Numsa faces R1m fine for violence during strike in plastics sector
Union members are accused of using petrol bombs, damaging property and assaulting an employee
Metalworkers union Numsa faces a R1m fine,and general secretary Irvin Jim might have to pay R100,000 personally, if an interim Labour Court order that found them in contempt is made final.
The court ruled on the Plastics Converters Association of SA’s (PCASA) urgent application on Friday, following a previous interdict against the use of violence and intimidation by Numsa members during its lawful strike.
Union members are accused of using petrol bombs, damaging property and assaulting an employee.
PCASA CEO Johan Pieterse said the union is also expected to face a damages claim. The association is still quantifying the destruction caused to property during the strike, which he says is already in excess of R70m.
The strike officially started on October 15, and two days later the PCASA attempted to have the strike declared unlawful and interdicted as a whole. That application failed.
It then asked the court on October 19 to interdict Numsa, its members and supporters from taking part in or instigating ‘‘unlawful behaviour’’ involving any property or infringing the rights of any staff member or visitor to their premises.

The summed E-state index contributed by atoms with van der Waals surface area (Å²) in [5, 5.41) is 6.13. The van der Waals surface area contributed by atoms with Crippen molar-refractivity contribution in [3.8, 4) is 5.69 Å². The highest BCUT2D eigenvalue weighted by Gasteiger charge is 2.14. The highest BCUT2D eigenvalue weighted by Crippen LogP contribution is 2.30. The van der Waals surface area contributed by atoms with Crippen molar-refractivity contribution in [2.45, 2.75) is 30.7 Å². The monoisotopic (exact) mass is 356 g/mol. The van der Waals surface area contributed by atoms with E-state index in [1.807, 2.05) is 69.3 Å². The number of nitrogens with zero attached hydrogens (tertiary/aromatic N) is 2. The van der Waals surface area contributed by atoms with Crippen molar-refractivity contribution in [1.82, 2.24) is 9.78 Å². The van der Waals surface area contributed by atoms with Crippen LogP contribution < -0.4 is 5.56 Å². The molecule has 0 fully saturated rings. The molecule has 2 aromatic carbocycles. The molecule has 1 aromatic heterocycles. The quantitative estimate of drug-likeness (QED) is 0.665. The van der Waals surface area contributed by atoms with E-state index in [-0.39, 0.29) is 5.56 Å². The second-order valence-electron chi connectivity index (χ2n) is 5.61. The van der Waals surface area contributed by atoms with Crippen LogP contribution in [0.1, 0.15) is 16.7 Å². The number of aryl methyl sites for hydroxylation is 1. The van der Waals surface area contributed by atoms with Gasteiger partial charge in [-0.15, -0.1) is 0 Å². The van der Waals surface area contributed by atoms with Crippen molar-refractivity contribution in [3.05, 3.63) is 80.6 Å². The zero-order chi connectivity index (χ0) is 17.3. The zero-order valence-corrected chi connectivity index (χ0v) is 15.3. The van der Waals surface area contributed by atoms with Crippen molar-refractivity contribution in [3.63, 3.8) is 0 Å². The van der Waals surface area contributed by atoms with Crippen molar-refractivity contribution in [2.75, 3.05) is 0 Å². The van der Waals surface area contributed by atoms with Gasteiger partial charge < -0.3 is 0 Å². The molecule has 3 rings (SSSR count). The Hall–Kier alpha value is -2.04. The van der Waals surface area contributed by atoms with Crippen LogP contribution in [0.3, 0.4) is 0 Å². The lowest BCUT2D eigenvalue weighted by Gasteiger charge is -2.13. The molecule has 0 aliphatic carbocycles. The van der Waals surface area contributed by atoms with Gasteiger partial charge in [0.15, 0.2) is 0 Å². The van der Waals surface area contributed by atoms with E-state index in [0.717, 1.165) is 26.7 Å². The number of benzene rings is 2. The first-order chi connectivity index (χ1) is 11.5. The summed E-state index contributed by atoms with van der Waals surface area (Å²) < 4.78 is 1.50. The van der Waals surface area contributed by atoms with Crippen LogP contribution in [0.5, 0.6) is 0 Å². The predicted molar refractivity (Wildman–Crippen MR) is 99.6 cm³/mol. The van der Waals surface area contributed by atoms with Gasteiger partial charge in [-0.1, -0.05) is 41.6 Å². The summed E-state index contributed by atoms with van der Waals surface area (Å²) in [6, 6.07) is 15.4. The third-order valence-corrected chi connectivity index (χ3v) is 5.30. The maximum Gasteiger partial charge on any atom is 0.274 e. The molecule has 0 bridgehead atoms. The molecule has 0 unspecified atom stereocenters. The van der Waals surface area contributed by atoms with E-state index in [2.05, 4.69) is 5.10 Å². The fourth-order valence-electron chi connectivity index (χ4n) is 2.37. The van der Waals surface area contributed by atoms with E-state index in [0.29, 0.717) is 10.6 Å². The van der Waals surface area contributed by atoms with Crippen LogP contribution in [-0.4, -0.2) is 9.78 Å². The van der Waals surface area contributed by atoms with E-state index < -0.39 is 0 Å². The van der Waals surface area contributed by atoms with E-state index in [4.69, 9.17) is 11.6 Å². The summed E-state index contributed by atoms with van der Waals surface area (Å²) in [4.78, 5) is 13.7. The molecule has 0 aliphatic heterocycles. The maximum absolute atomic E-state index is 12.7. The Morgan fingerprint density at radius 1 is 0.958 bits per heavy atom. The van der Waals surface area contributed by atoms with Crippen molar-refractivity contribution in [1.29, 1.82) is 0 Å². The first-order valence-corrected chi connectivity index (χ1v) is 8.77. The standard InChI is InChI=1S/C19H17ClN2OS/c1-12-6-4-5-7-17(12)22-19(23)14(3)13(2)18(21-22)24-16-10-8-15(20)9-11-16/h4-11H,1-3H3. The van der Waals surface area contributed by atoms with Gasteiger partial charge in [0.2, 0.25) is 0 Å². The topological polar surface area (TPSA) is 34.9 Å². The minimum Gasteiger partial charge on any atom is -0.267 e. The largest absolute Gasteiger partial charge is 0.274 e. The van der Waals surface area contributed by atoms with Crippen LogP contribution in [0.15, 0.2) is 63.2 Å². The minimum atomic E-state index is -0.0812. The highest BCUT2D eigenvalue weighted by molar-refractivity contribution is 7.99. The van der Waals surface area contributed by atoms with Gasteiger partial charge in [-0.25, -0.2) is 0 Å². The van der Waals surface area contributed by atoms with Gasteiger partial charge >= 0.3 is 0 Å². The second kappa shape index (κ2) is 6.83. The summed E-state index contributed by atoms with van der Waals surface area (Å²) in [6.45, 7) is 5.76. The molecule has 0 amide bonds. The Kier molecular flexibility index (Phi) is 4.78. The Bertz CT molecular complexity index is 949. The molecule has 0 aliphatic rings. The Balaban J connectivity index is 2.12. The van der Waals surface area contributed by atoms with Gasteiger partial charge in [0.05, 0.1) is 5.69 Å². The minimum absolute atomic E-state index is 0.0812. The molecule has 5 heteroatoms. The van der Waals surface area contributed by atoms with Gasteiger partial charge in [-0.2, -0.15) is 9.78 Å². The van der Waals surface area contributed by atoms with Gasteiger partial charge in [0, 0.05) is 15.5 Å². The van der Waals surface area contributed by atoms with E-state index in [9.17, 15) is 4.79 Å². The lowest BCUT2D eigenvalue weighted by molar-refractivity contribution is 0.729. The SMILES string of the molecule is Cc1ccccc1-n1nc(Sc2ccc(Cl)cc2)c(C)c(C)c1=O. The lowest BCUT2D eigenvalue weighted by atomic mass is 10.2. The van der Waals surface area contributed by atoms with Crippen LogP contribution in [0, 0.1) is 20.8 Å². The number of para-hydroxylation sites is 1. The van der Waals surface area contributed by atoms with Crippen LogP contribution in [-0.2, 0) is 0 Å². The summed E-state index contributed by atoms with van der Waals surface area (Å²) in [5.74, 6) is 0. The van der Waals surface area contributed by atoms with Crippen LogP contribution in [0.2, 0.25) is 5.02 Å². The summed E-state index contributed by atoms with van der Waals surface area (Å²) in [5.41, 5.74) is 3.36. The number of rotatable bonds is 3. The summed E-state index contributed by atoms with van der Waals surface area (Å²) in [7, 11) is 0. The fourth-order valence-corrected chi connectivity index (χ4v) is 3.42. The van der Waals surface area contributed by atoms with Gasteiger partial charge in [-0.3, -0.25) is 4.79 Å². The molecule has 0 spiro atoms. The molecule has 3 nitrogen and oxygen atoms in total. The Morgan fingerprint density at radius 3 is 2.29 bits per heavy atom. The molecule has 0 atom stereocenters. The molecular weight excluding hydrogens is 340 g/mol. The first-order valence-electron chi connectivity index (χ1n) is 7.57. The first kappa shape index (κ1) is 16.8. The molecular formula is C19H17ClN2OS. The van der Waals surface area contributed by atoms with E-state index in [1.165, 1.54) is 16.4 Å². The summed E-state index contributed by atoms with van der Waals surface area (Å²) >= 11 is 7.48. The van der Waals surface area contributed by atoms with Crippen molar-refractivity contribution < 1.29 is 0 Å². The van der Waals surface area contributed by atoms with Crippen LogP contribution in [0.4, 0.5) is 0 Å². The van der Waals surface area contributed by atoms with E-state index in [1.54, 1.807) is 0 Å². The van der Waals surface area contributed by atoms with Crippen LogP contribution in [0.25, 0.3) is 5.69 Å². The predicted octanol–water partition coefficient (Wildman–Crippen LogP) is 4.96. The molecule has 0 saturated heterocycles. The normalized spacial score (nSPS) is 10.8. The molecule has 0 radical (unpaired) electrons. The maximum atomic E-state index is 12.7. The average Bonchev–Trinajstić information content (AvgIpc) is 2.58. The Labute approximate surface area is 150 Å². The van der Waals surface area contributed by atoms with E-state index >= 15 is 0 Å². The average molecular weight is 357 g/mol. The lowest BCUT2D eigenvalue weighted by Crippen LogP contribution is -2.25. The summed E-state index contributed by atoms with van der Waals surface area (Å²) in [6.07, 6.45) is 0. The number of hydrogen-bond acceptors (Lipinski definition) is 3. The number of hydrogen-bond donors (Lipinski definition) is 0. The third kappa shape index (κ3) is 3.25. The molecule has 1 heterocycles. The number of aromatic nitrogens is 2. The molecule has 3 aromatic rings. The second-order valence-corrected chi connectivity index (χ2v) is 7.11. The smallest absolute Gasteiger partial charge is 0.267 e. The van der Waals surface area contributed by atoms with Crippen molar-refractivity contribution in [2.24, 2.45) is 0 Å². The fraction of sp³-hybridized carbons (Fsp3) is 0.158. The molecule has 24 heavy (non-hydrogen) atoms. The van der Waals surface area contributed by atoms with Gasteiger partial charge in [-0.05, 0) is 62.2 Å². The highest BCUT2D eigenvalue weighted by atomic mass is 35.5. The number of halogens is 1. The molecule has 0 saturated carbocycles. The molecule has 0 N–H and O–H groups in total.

The court granted an interim interdict and said Numsa had to approach the court in December to argue why it should not be made final.
The association approached the court on Friday to ask that Numsa, Jim and Vusumzi Mabho, the union’s national co-ordinator for the plastic industry, be found in contempt of court.
In the interim, the court ruled in the PCASA’s favour and imposed a fine of R1m on Numsa and R100,000 separately on Jim and Mabho. If Numsa, Jim and Mabho cannot show cause as to why the order should not stand, they will have to pay up.
In the PCASA’s founding affidavit, Pieterse said its offices were “inundated’’ by reports of its members suffering “extreme violence, damage and other forms of unlawful conduct at the hands of protesters participating in the national Numsa strike”.
Pieterse also details instances of intimidation of nonstrikers, arson, assault and the use of petrol bombs. In the court papers he specifically refers to an MD who had to have his finger amputated after he was assaulted.
Numsa went on strike in demand of higher wages, which the PCASA said it had agreed to. Pieterse, however, said more demands are now on the table from Numsa but the parties have stopped negotiating with each other for the time being.
Jim said the PCASA is “quite clearly trying to use the courts, yet again, to boost its position in the power play”. He said the association tried something similar when it attempted to interdict the strike, which it lost.
“We will oppose the contempt application. As Numsa we have never promoted unlawful activity and our officials have consistently called for lawful activity,” Jim said.
He said the plastics industry would be better served by the PCASA engaging in genuine negotiations rather than with “delaying tactics and their attempts to use the courts”.